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SATA 3.0 is coming

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Joeteck

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Cut and paste

The current new standard, when it ships in motherboards, RAID cards, and hard disks—probably early next year—will be urgently needed by SSDs, some of which have already resorted to double-ganging SATA channels, or even to PCIe links, to increase bandwidth. The benefits of SATA 3.0 will make themselves felt immediately in the SSD market.

SATA 3.0 also brings some other features to the table, including:

  • An isochronous transfer mode (precisely analogous to the USB Isochronous mode) which uses NCQ to prioritize transfers for streaming applications like audio and video transmission
  • More NCQ management features
  • A pair of new connectors designed for 1.8" hard drives (which have been on the rise lately), and optical drives as thin as 7mm
SATA-IO also claims that SATA 3.0 controllers and devices will use less power than their predecessors, which may help adoption of SATA-based 1.8" HDDs in PMPs like the iPod Classic, which still uses IDE.

The coming onslaught of new standards in motherboards, which will include USB 3.0, Firewire 3200, and SATA 3.0, might give rise to some interesting behavior in the market for motherboards. Standards transitions like this can sometimes make for shakeups in the motherboard market, like when VIA scored design wins on Intel by launching a Pentium 4 chipset with DDR memory in 2001, putting them ahead (temporarily at least) in the chipset market. As the transition to these new standards happens, the fine points of chipset comparisons may again hold interest, and the days when a $100 motherboard can power a high-end system may temporarily abate.


When the original standards were being drafted, SATA was slated to undergo at least two speed bumps, to 3.0 and 6.0Gbps, as needed. With the new 6Gbps standard finalized, engineers from SATA-IO member companies will be investigating the potential of a seamless transition to higher speeds, possibly 12Gbps, which was not explicitly planned in 2001. It's possible they'll succeed, but some interface engineers have expressed uncertainty, and even skepticism, that the transition will be managed. In this event, a modified SATA interface, or even a completely new interface, will be needed when a new standard is implemented, some time around 2013.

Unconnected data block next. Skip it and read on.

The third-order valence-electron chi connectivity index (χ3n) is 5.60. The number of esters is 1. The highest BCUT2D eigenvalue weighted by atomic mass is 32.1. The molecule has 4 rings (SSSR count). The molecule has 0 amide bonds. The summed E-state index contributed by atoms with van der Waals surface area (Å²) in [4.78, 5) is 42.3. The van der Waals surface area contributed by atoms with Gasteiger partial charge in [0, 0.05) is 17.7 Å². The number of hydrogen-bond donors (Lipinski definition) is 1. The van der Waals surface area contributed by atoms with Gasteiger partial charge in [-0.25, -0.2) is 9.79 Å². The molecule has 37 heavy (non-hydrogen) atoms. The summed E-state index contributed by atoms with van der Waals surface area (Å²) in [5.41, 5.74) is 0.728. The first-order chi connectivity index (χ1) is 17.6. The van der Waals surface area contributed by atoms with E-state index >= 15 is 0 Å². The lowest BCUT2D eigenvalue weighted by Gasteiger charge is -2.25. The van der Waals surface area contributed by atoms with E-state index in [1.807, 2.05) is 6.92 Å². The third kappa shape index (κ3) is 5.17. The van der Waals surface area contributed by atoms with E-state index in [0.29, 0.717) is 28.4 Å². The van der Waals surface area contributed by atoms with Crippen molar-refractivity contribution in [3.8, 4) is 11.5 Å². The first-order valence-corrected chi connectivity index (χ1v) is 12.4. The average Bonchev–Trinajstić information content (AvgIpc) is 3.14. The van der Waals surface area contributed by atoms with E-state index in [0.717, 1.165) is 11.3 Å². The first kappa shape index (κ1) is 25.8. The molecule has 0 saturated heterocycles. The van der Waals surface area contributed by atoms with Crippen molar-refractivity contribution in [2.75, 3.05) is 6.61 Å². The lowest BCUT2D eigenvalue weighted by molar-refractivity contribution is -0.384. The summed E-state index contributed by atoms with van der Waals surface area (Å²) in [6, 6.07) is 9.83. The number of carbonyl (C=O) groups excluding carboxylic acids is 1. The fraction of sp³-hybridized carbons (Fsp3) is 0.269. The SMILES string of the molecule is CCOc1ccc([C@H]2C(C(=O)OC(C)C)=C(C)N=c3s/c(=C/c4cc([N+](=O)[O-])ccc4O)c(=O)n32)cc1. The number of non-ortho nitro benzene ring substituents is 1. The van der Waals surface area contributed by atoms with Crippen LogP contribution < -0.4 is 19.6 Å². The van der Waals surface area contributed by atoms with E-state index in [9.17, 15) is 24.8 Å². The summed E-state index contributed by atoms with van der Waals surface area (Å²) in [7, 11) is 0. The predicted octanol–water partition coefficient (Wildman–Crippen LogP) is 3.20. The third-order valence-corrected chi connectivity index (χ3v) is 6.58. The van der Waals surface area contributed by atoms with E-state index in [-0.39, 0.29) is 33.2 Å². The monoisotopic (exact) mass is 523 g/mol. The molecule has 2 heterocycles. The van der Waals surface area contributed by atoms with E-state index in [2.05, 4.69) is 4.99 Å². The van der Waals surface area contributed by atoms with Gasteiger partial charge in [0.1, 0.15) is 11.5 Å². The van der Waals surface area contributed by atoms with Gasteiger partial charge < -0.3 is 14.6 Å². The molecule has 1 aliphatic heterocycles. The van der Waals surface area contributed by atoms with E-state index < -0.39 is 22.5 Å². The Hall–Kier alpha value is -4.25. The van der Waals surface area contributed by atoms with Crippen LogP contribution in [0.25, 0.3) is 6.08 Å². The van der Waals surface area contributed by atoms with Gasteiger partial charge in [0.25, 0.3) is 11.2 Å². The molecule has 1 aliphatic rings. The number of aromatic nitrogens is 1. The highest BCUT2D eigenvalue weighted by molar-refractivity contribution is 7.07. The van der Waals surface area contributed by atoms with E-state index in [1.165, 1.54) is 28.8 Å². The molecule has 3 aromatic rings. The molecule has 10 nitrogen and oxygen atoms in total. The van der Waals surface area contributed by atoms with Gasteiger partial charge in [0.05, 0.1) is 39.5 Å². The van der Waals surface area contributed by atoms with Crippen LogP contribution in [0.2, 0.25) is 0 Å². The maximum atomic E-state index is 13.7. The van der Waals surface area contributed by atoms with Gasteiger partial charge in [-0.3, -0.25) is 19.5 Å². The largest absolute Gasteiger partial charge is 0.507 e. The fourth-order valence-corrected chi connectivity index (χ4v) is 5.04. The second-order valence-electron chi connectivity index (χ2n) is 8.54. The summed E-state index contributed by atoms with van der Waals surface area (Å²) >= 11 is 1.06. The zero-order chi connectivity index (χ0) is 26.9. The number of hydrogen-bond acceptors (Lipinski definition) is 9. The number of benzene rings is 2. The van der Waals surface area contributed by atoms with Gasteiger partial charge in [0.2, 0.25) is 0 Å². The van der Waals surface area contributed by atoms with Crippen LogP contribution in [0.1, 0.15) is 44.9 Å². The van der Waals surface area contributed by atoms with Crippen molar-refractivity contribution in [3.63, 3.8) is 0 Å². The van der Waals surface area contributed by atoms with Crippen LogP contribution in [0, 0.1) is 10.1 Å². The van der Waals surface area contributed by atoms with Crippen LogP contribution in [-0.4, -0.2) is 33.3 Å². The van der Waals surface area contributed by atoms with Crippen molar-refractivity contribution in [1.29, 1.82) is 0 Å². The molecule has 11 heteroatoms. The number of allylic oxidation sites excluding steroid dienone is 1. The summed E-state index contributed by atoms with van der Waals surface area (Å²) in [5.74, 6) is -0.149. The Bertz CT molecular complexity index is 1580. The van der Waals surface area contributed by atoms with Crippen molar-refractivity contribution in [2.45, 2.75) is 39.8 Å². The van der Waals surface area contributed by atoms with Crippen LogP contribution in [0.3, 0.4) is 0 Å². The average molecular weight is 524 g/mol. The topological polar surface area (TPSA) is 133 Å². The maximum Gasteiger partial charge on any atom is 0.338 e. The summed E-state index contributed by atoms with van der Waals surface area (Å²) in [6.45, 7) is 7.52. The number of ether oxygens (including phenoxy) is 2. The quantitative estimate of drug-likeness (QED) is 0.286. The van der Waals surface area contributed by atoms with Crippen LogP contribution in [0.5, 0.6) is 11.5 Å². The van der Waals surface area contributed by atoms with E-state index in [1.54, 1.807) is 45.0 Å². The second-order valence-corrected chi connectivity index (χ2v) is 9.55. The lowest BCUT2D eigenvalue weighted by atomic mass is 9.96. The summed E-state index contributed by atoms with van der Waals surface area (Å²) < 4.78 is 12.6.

2xNEHALEMx2

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Aug 11, 2009
sata 6gb/s isnt faster unless you get an SSD or you tranfer things from and to an SSD. hard drives have maybe a 1% benefit from it if they are made for it.
 

Randyman...

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May 8, 2004
It's called advancement :) . Who cares if platter based HD's won't come close to saturating SATA 6Gb? SSD's will certainly make great use of this new interface in short time - and SSD's are the future. The future can't happen if there isn't an appropriate protocol/interface to take advantage of the increased bandwidth. Otherwords, why should SSD development advance beyond where it is now since SATA-II is practically saturated with current SSD's? SATA 6Gb is a welcomed stepping stone in storage IMO...

SSD FTW...

:cool:
 

jmdixon85

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Cumbria (UK)
I'm all for advancement too :)